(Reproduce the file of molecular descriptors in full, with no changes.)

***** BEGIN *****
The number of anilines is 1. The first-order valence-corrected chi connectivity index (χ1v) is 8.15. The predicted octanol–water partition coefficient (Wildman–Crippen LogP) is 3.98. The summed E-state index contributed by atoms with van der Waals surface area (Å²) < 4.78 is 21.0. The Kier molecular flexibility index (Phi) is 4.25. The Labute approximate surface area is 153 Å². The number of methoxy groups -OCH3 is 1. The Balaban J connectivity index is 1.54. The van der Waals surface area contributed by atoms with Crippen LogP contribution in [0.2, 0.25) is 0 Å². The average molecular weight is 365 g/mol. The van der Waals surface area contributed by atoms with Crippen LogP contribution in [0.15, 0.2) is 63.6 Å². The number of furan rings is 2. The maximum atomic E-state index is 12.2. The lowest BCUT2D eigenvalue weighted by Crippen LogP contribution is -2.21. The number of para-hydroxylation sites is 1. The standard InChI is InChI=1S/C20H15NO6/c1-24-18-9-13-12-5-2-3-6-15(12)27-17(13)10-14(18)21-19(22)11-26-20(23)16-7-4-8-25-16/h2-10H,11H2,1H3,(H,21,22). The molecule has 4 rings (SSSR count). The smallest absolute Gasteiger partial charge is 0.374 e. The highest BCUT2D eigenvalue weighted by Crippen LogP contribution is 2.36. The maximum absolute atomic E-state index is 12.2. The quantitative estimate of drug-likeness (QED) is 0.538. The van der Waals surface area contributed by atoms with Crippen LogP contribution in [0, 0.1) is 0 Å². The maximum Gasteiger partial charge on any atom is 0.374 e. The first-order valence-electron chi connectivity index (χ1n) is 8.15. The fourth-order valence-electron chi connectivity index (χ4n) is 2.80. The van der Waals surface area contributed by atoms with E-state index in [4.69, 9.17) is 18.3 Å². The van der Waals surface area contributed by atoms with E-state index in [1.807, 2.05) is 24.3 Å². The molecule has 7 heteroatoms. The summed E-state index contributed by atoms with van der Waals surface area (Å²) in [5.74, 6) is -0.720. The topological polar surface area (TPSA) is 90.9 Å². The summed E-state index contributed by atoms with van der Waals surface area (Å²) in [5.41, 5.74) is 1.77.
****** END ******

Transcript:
The number of anilines is 1. The first-order valence-corrected chi connectivity index (χ1v) is 8.15. The predicted octanol–water partition coefficient (Wildman–Crippen LogP) is 3.98. The summed E-state index contributed by atoms with van der Waals surface area (Å²) < 4.78 is 21.0. The Kier molecular flexibility index (Phi) is 4.25. The Labute approximate surface area is 153 Å². The number of methoxy groups -OCH3 is 1. The Balaban J connectivity index is 1.54. The van der Waals surface area contributed by atoms with Crippen LogP contribution in [0.2, 0.25) is 0 Å². The average molecular weight is 365 g/mol. The van der Waals surface area contributed by atoms with Crippen LogP contribution in [0.15, 0.2) is 63.6 Å². The number of furan rings is 2. The maximum atomic E-state index is 12.2. The lowest BCUT2D eigenvalue weighted by Crippen LogP contribution is -2.21. The number of para-hydroxylation sites is 1. The standard InChI is InChI=1S/C20H15NO6/c1-24-18-9-13-12-5-2-3-6-15(12)27-17(13)10-14(18)21-19(22)11-26-20(23)16-7-4-8-25-16/h2-10H,11H2,1H3,(H,21,22). The molecule has 4 rings (SSSR count). The smallest absolute Gasteiger partial charge is 0.374 e. The highest BCUT2D eigenvalue weighted by Crippen LogP contribution is 2.36. The maximum absolute atomic E-state index is 12.2. The quantitative estimate of drug-likeness (QED) is 0.538. The van der Waals surface area contributed by atoms with Crippen LogP contribution in [0, 0.1) is 0 Å². The maximum Gasteiger partial charge on any atom is 0.374 e. The first-order valence-electron chi connectivity index (χ1n) is 8.15. The fourth-order valence-electron chi connectivity index (χ4n) is 2.80. The van der Waals surface area contributed by atoms with E-state index in [4.69, 9.17) is 18.3 Å². The van der Waals surface area contributed by atoms with E-state index in [1.807, 2.05) is 24.3 Å². The molecule has 7 heteroatoms. The summed E-state index contributed by atoms with van der Waals surface area (Å²) in [5.74, 6) is -0.720. The topological polar surface area (TPSA) is 90.9 Å². The summed E-state index contributed by atoms with van der Waals surface area (Å²) in [5.41, 5.74) is 1.77.